Paris, France, 1797 - Bordeaux, France, 1870
During his time in Italy, Duban was struck by the architecture and décor of the Quattrocento and the Renaissance. He had an outstanding career; restoring Blois and the Sainte-Chapelle, drawing up projects for Chantilly, building the Ecole des Beaux-Arts, and renovating prestigious houses such as Dampierre. He was known for his fondness for decoration and polychromy, and was highly versatile and eclectic (in the positive sense of the term) being curios and enthusiastic about all styles; Gothic, Renaissance, Rococo through to the Classicism of Versailles. Duban was also a remarkable object designer, the finest example of which is his design for the Duchess de Parma's dressing table which he executed for the goldsmith Froment-Meurice.
Design for a tureen from a table service commissioned by Salomon de Rothschild
The baron Salomon de Rothschild, who from 1820 lived in Vienna, assigned an important commission for a silver table service to the Maison Odiot. All that remains of the service today are a dozen drawings, one of which is presented here, the rest being housed at the Berlin Kunstbibiothek. Odiot apparently turned to Duban as early as 1835 for compositions for this table service. The drawing is highly accomplished technically and gives a good idea of the effects the goldsmiths and engravers entrusted with the execution would seek to achieve. Given the importance of the commission and the prestige of the patron, this drawing is most likely the work of Duban himself even though the style here is rather reminiscent of that of industrial designers specialised in silver. Perhaps it was reworked by the designers of the maison Odiot ? Whatever the case, such a project evidently required a dominant Renaissance note, which resulted here in intertwined griffins, rams heads, cherubs, masques and foliage, gadroons and rows of pearls.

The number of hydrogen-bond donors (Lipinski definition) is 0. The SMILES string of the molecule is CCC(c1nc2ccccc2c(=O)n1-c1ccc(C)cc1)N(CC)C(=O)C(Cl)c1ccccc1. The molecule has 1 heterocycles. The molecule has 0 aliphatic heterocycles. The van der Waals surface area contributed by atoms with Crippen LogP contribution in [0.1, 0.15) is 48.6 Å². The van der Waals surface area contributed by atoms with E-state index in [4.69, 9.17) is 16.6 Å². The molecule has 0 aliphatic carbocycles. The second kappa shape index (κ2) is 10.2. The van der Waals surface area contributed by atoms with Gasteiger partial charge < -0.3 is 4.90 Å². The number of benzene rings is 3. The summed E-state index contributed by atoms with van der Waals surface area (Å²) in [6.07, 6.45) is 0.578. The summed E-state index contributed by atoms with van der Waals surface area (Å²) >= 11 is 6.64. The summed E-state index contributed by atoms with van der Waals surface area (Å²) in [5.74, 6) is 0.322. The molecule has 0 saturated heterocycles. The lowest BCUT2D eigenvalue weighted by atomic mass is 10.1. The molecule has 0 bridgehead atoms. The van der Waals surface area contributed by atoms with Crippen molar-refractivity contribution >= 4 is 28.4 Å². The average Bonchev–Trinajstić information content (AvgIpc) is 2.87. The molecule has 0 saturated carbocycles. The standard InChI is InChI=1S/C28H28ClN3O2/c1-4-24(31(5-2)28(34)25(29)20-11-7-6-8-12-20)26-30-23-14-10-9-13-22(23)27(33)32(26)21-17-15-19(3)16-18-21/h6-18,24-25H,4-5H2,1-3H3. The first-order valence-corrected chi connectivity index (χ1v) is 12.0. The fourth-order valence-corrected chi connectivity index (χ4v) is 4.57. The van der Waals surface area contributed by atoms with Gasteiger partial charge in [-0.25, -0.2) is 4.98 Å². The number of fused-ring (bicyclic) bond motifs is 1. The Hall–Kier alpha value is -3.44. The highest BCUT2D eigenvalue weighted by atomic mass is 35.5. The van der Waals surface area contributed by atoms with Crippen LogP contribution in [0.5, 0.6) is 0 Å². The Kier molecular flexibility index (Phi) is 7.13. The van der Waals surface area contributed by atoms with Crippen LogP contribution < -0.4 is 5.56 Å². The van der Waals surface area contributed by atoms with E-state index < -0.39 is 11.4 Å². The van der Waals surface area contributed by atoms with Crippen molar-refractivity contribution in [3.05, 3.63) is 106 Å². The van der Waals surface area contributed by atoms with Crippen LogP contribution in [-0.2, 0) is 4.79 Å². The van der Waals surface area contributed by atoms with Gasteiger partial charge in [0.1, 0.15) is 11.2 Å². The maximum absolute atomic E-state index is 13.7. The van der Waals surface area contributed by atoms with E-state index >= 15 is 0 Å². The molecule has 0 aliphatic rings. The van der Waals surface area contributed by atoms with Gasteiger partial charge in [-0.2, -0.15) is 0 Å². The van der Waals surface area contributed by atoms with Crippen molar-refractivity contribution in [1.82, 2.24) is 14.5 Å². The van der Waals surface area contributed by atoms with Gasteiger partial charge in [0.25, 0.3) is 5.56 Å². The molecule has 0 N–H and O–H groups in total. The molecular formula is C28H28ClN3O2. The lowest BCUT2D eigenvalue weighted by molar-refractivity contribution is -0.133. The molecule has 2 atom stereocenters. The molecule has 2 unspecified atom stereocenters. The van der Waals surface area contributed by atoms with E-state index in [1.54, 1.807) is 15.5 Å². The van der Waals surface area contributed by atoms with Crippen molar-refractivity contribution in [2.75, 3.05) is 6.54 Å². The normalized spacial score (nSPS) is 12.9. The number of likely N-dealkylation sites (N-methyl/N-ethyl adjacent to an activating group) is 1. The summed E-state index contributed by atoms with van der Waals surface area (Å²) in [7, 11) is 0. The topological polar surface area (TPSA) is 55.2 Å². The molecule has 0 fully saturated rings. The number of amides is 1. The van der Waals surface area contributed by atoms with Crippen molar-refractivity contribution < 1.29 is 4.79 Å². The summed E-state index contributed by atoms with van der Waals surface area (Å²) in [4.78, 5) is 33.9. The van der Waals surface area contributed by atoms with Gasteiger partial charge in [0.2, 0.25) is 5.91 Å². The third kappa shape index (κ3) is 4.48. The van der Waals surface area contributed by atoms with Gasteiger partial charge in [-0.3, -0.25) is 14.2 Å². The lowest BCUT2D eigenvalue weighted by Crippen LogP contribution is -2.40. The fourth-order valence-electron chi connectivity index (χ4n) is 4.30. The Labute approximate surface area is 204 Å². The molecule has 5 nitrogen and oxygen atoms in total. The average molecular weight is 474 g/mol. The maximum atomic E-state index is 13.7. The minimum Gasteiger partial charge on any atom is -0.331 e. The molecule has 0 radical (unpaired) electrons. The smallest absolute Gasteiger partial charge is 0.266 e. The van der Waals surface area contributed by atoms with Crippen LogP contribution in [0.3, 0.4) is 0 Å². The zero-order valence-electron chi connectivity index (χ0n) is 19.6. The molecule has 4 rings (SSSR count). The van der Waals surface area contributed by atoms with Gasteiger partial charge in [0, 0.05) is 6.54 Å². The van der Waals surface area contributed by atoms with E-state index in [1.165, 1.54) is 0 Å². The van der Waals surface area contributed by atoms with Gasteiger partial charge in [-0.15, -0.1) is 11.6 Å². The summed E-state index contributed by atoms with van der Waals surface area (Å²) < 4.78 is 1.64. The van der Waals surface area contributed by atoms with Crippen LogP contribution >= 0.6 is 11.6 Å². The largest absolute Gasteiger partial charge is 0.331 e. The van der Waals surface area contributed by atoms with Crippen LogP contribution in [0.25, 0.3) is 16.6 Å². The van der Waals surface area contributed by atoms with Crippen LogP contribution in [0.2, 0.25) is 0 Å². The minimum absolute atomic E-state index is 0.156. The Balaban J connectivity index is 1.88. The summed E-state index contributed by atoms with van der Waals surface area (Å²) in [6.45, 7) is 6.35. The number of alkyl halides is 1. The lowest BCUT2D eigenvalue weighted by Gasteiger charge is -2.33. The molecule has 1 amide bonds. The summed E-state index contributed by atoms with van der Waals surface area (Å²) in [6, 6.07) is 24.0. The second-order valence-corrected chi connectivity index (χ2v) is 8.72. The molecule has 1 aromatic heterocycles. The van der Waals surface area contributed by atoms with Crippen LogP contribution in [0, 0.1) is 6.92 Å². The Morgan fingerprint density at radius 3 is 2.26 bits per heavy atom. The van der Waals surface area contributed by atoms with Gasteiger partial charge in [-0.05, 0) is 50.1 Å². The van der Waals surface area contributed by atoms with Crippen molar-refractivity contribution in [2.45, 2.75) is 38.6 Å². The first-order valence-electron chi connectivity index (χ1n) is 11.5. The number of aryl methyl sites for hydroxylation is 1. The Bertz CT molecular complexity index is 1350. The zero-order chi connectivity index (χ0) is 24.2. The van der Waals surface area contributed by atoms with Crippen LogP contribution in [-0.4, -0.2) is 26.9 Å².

Maison OdiotDesign for a tureen from a table service commissioned by Salomon de Rothschild© Musée d'Orsay, dist. RMN-Grand Palais / Patrice Schmidt